The Artful—and Mobile—Dodger

Thanks to, location-based social networking may be the next cellphone craze

4 min read


When Dennis Crowley was a student two years ago at New York University's Interactive Telecommunications Program, his social life was so active that he couldn't keep track of all the friends he wanted to hang out with. So he patched together a computer program to allow him to send cellphone text messages to all his friends at once. "It was faster to do that than to talk on the phone," says Crowley. founders Dennis Crowley [left] and Alex Rainert created a location-based social networking tool that allows urbanites to link up while out on the town.

But he soon realized that sending a message to each and every one of his friends—including those who were holed up in the library or out of the state visiting their parents—didn't make much sense. So he worked out a way to send a message that would be received only by friends within 10 blocks of wherever he was at the moment (more on that later). Then the craze hit in early 2003, in which individuals using the Web site set up by Friendster Inc., Mountain View, Calif., could join up with friends and friends of friends to form sprawling social networks. Following suit, Crowley teamed up with Alex Rainert, a fellow NYU graduate, and added a similar Web-based interface to his text messaging program.

The result—a mobile social networking tool called Dodgeball—allows young urbanites to link up and meet face to face when they're out on the town. Today it boasts 15 000 users in 22 U.S. cities.

Joining Dodgeball means filling out a profile, posting photographs of yourself on the Dodgeball Web site (, and listing your friends and their cellphone numbers.

"It's become a natural part of going out," says Kristin E., a 24-year-old print broker living in New York City. "It's the easiest way to let people know where I am."

When Kristin goes to one of her favorite bars, Local 138, and wants some company, for instance, she sends a text message to with the text "@ Local 138."

From Kristin's point of view, a few things happen. First, a message goes out to all her friends nearby letting them know where she is. Then, she may get a message telling her the location of a nearby friend of a friend. Next, Kristin may or may not get a message letting her know that somebody she has identified in her online profile as a "crush"—someone she is anxious to meet—is nearby (the system will also notify her should somebody with a crush on her be close by). If the tool fulfills its purpose, the evening will include Dodgeball-facilitated serendipitous encounters—with friends, friends of friends, or crushes.

Behind the scenes, there's a lot more going on. When Kristin checks in from Local 138, Dodgeball has to do a number of things. First, it looks at which in-box her message landed in (,, and so on) to figure out which city she's in. Next, Dodgeball looks at the originating e-mail address, ensuring that the message came from a mobile device, and looks up Kristin's profile.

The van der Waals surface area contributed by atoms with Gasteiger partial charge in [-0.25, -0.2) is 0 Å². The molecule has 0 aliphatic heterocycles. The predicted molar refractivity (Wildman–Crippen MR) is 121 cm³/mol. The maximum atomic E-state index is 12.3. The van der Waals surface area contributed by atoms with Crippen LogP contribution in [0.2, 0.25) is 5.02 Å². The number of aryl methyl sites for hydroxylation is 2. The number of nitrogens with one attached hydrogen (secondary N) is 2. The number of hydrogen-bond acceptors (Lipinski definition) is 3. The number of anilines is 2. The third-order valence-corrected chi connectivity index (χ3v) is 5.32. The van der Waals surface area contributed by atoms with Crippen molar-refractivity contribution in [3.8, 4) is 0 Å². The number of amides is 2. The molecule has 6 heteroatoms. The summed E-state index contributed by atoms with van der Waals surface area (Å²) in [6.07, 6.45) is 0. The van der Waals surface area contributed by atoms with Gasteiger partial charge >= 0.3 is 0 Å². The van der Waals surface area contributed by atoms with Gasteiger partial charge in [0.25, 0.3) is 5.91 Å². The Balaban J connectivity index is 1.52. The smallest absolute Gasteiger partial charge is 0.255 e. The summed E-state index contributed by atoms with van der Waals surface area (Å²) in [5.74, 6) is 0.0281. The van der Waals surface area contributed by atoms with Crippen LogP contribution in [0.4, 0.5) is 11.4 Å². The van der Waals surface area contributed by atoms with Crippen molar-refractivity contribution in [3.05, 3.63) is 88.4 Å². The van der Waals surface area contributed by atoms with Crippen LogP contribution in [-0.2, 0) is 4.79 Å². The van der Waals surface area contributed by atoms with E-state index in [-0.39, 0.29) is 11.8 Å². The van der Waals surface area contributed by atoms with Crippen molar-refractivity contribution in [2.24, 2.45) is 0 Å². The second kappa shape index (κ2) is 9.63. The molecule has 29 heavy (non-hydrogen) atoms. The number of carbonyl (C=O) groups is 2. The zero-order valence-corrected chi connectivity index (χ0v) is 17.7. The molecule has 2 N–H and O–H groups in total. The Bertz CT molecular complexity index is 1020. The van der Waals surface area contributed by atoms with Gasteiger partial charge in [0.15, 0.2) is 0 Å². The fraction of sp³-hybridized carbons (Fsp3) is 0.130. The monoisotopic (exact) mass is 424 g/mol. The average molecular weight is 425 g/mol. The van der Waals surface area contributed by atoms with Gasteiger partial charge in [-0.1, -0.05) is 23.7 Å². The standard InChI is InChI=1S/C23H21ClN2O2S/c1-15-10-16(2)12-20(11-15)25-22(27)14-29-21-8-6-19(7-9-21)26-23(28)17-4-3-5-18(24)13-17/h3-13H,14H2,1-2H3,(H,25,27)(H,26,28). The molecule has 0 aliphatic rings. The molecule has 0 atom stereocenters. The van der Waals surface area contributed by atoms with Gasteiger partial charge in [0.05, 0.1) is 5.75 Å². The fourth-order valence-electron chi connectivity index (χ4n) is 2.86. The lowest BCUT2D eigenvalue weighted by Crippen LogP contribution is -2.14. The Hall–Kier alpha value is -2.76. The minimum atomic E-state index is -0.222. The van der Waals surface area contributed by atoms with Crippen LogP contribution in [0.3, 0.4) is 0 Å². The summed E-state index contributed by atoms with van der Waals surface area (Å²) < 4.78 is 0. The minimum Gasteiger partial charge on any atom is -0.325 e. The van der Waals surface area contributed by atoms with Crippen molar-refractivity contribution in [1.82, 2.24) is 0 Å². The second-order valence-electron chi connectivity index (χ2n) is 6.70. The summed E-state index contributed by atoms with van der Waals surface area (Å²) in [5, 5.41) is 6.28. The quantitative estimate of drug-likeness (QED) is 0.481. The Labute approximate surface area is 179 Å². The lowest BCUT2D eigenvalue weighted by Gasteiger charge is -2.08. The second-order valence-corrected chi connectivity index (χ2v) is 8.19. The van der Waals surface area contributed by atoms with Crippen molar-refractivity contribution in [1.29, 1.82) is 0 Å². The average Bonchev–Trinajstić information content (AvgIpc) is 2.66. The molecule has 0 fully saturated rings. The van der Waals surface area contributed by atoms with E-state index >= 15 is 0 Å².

The next step is to look up the venue's latitude and longitude in a database. Each bar or coffee shop in Dodgeball's database is geo-coded, which means its address has been converted into Global Positioning System coordinates by the service's founders. For New York City, the database includes many of the city's most popular spots—such as restaurants, museums, theaters, and sports arenas. Dodgeball then sends messages to all of Kristin's friends who are nearby, letting them know where she is.

Next comes the friend-of-a-friend function. Dodgeball finds other users who have checked in within the last 3 hours and compares their locations on a virtual map to see if any are within 0.8 kilometers (10 city blocks) of Kristin. Dodgeball looks through the social network, finding friends of Kristin's friends. To keep from bombarding users with constant messages, it selects the closest one (Steve, let's say)—and both get messages. Hers would state: "Steve @ The Magician. You know Steve through Jay," while his would read: "Kristin @ Local 138. You know Kristin through Jay."

Finally, acting as a sort of low-level dating service, Dodgeball checks the crush list and sends crush messages if applicable.

Whether Dodgeball succeeds as a business may depend on its success as a social platform. "With Dodgeball, you know there's always someone out there you can run into," says Kristin. "It makes the city feel smaller, more homey." How much users like her will pay to send and receive Dodgeball messages remains to be seen. The service is currently free, but Crowley would like to start charging for the Dodgeball messages.

"Whenever a popular new technology has appeared, from piano rolls to VCRs, people have always questioned its viability—because it doesn't look like the old model—but in the end, we've always found a way to pay for the things people like doing," says Clay Shirky, an adjunct professor in NYU's Interactive Telecommunications Program. "So if people keep finding value in it, it will be viable as a business."

Now that Crowley's title has gone from "grad student" to Dodgeball's founder, he's counting on it. "It's all about how we can make this into our full-time jobs," he says. "Technology is easy. Business is difficult."

Jay Dixit is a technology writer based in New York City. His work has appeared in The New York Times, the Washington Post, Rolling Stone, and the Village Voice.

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